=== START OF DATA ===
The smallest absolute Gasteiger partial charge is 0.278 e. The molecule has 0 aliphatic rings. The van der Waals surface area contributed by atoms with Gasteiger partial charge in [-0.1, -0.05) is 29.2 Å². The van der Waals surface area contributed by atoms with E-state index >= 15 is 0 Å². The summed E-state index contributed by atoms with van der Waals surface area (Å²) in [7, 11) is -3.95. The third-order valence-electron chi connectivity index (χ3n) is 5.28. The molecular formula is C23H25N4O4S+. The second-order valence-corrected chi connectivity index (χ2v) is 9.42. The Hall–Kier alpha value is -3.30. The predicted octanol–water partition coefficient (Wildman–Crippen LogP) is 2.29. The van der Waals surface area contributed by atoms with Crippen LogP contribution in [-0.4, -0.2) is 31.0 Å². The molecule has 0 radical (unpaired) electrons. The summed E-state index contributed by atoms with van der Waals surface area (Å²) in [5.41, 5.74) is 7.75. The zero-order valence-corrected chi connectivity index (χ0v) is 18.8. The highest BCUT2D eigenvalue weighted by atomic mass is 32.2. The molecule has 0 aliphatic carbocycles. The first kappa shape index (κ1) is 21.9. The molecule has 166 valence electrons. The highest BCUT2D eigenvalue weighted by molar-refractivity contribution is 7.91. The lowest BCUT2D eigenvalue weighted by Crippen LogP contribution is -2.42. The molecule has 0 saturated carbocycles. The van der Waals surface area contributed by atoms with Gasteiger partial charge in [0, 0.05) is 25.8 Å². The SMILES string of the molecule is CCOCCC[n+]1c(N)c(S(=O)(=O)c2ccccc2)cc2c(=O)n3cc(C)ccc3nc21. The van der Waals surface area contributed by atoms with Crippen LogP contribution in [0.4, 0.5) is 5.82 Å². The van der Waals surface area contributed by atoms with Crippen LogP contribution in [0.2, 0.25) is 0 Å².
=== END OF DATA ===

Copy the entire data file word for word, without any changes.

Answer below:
The smallest absolute Gasteiger partial charge is 0.278 e. The molecule has 0 aliphatic rings. The van der Waals surface area contributed by atoms with Gasteiger partial charge in [-0.1, -0.05) is 29.2 Å². The van der Waals surface area contributed by atoms with E-state index >= 15 is 0 Å². The summed E-state index contributed by atoms with van der Waals surface area (Å²) in [7, 11) is -3.95. The third-order valence-electron chi connectivity index (χ3n) is 5.28. The molecular formula is C23H25N4O4S+. The second-order valence-corrected chi connectivity index (χ2v) is 9.42. The Hall–Kier alpha value is -3.30. The predicted octanol–water partition coefficient (Wildman–Crippen LogP) is 2.29. The van der Waals surface area contributed by atoms with Crippen LogP contribution in [-0.4, -0.2) is 31.0 Å². The molecule has 0 radical (unpaired) electrons. The summed E-state index contributed by atoms with van der Waals surface area (Å²) in [5.41, 5.74) is 7.75. The zero-order valence-corrected chi connectivity index (χ0v) is 18.8. The highest BCUT2D eigenvalue weighted by atomic mass is 32.2. The molecule has 0 aliphatic carbocycles. The first kappa shape index (κ1) is 21.9. The molecule has 166 valence electrons. The highest BCUT2D eigenvalue weighted by molar-refractivity contribution is 7.91. The lowest BCUT2D eigenvalue weighted by Crippen LogP contribution is -2.42. The molecule has 0 saturated carbocycles. The van der Waals surface area contributed by atoms with Gasteiger partial charge in [0, 0.05) is 25.8 Å². The SMILES string of the molecule is CCOCCC[n+]1c(N)c(S(=O)(=O)c2ccccc2)cc2c(=O)n3cc(C)ccc3nc21. The van der Waals surface area contributed by atoms with Crippen LogP contribution in [0.4, 0.5) is 5.82 Å². The van der Waals surface area contributed by atoms with Crippen LogP contribution in [0.2, 0.25) is 0 Å².